History of the Herbarium
There are about twenty-seven active herbaria in Texas and the three largest collection are housed by the Plant Resources Center at the UT Austin, BRIT in Fort Worth, and Texas A&M University. The Albert Ruth Herbarium of Texas Christian University (which was combined with the herbarium at the Fort Worth Museum of Science and History) has the oldest recorded date for an herbarium specimen in the state, 1873. The Texas Woman's University Herbarium was one of the few herbaria initiated in early 1900s in the state of Texas, along with herbaria at Sam Houston State University, the University of Texas, and the University of Mary Hardin-Baylor. Many of the large herbaria in Texas were initiated later, in the 1930s and 1940s, and a large number of herbaria were founded between 1960 and 1978, reflecting the expansion of university campuses across the state ("HERBARIA." The Handbook of Texas Online).
Therefore, the history of the TWU Herbarium traces back to the time of the establishment and development of the university and its biology department. Albert Ruth contributed 1/4 of the actual collection, between 1903 and 1927. During the 1930s and 1940s, the collection was further enlarged by well-known botanists such as: Benjamin C. Tharp (1885-1964), who directed the University of Texas Herbarium (TEX) for 45 years after Dr. Mary S. Young; Barton H. Warnock (1911-1998), and C. H. Mueller, who collected mainly from the Big Bend Region; Mary S. Young (1872-1919), one of the first Texas female botanists was the first curator of the University of Texas Herbarium (TEX) between 1912-1919; Dr. Fred A. Barkley, curator of TEX, 1945-1958; Eula Whitehouse (1892-1974), who published ‘Texas Flowers in Natural Colors’ (1936), the first color-illustrated guide to Texas wildflowers. The above list of collectors is far from being complete.
Other contributors to the collection were Dr. Viola Hamilton, professor and chair of the TWU Department of Biology, her collaborators and students at the time. Among those, the most prolific was Mattie Beth Morgan, a 1921 graduate, who contributed with more than 120 specimens to the collection during her studies at TWU and afterwards. She collected mainly from Denton and Tarrant counties in Texas, apparently working with Albert Ruth as indicated by several specimen labels, but also from Long Island, Wisconsin, Dune State Park, Indiana, Petite Point Sable, Michigan, and other places in New England.
After the World War II, the collection was completely neglected and forgotten until one of our lab coordinators, Reta Smiddy Foreman, re-discovered it in the Old Science Building in 1976. The specimens were overcrowded into two big metal cases hidden in a small closet, which was not in use at the time. After the renovation of the building in 1978, there was no room for the herbarium and the cases were stored in the hallway. The metal cases, with tightly closing gasketed doors, were unopened for years and therefore most of the collection is still in very good shape today (the colors of most flowers still show), nevertheless approximately 20-25% of the specimens are in urgent need of repair, according to our estimates. Few specimens are beyond repair. The whole collection is in urgent need of being remounted on modern, acid-free paper sheets.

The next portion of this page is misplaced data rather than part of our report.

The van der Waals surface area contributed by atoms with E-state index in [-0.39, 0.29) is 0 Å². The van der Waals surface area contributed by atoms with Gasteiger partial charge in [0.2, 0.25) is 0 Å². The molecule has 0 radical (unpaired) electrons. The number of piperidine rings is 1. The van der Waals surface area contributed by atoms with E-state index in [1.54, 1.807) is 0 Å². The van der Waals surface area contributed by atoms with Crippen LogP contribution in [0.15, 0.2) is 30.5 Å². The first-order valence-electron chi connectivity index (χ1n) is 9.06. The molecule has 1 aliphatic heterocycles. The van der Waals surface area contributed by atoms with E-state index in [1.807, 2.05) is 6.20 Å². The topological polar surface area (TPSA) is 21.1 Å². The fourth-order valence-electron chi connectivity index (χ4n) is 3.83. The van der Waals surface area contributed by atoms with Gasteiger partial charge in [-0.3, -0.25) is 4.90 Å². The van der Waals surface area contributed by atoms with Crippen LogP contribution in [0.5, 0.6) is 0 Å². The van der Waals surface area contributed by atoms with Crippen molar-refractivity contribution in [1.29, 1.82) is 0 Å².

Smiddy, former assistant curator (2000-2015) and ‘the herbarium caretaker’ from 1978-2000, worked hard on saving and reviving our herbarium. She has received help in authentication of specimens from the Botanical Research Institute (BRIT) in Fort Worth as well as from the local chapter of the Native Plant Society of Texas. University support was obtained in 2001 in raising money for the TWU Centennial Herbarium Project, which resulted in the first public exhibit of specimens for the TWU and Denton communities. The university also provided a permanent exhibit place in the Blagg-Huey Library building, in the form of wall display cases. Mary Evelyn Blagg-Huey, TWU President Emeritus, dedicated the cases with the occasion of the TWU Centennial Celebration. A contribution from the Native Plant Society - Trinity Forks Chapter was also obtained in 2001 to complete the purchase of two more cabinets of archival quality conditions for the purpose of sorting and rearranging the herbarium specimens. The TWU Department of Biology provided funds for two undergraduate student assistants to help with mounting, sorting, and inventorying the herbarium collection, as well as new space for the collection. Herbarium curator, Camelia Maier, Ph.D., obtained a TWU grant for preparing an NSF grant proposal for the collection to be submitted in 2003.